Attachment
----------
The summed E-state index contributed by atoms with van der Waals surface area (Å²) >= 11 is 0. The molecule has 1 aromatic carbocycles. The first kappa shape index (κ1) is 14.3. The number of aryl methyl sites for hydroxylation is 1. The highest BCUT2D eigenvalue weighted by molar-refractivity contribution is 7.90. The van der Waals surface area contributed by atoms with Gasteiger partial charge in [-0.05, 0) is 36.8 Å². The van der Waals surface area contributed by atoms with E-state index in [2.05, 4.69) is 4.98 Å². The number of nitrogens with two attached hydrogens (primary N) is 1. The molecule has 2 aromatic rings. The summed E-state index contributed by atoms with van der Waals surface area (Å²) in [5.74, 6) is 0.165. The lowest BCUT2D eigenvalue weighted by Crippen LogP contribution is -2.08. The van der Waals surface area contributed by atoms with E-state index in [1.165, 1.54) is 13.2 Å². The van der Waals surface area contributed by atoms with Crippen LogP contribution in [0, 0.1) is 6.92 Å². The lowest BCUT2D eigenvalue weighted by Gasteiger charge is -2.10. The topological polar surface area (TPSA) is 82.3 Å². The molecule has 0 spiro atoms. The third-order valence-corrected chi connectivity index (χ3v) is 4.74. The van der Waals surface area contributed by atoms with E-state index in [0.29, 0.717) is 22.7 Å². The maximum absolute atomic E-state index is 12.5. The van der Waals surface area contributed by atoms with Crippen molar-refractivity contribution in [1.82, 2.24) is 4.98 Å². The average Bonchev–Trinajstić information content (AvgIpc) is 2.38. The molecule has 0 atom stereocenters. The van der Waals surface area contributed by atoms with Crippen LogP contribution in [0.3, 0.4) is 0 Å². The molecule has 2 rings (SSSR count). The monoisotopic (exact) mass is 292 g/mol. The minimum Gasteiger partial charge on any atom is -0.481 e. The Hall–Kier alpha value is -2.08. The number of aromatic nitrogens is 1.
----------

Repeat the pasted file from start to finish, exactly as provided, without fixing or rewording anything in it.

The summed E-state index contributed by atoms with van der Waals surface area (Å²) >= 11 is 0. The molecule has 1 aromatic carbocycles. The first kappa shape index (κ1) is 14.3. The number of aryl methyl sites for hydroxylation is 1. The highest BCUT2D eigenvalue weighted by molar-refractivity contribution is 7.90. The van der Waals surface area contributed by atoms with Gasteiger partial charge in [-0.05, 0) is 36.8 Å². The van der Waals surface area contributed by atoms with E-state index in [2.05, 4.69) is 4.98 Å². The number of nitrogens with two attached hydrogens (primary N) is 1. The molecule has 2 aromatic rings. The summed E-state index contributed by atoms with van der Waals surface area (Å²) in [5.74, 6) is 0.165. The lowest BCUT2D eigenvalue weighted by Crippen LogP contribution is -2.08. The van der Waals surface area contributed by atoms with E-state index in [1.165, 1.54) is 13.2 Å². The van der Waals surface area contributed by atoms with Crippen LogP contribution in [0, 0.1) is 6.92 Å². The lowest BCUT2D eigenvalue weighted by Gasteiger charge is -2.10. The topological polar surface area (TPSA) is 82.3 Å². The molecule has 0 spiro atoms. The third-order valence-corrected chi connectivity index (χ3v) is 4.74. The van der Waals surface area contributed by atoms with E-state index in [0.29, 0.717) is 22.7 Å². The maximum absolute atomic E-state index is 12.5. The van der Waals surface area contributed by atoms with Crippen molar-refractivity contribution in [1.82, 2.24) is 4.98 Å². The average Bonchev–Trinajstić information content (AvgIpc) is 2.38. The molecule has 0 atom stereocenters. The van der Waals surface area contributed by atoms with Crippen LogP contribution in [0.3, 0.4) is 0 Å². The molecule has 2 rings (SSSR count). The monoisotopic (exact) mass is 292 g/mol. The minimum Gasteiger partial charge on any atom is -0.481 e. The Hall–Kier alpha value is -2.08. The number of aromatic nitrogens is 1.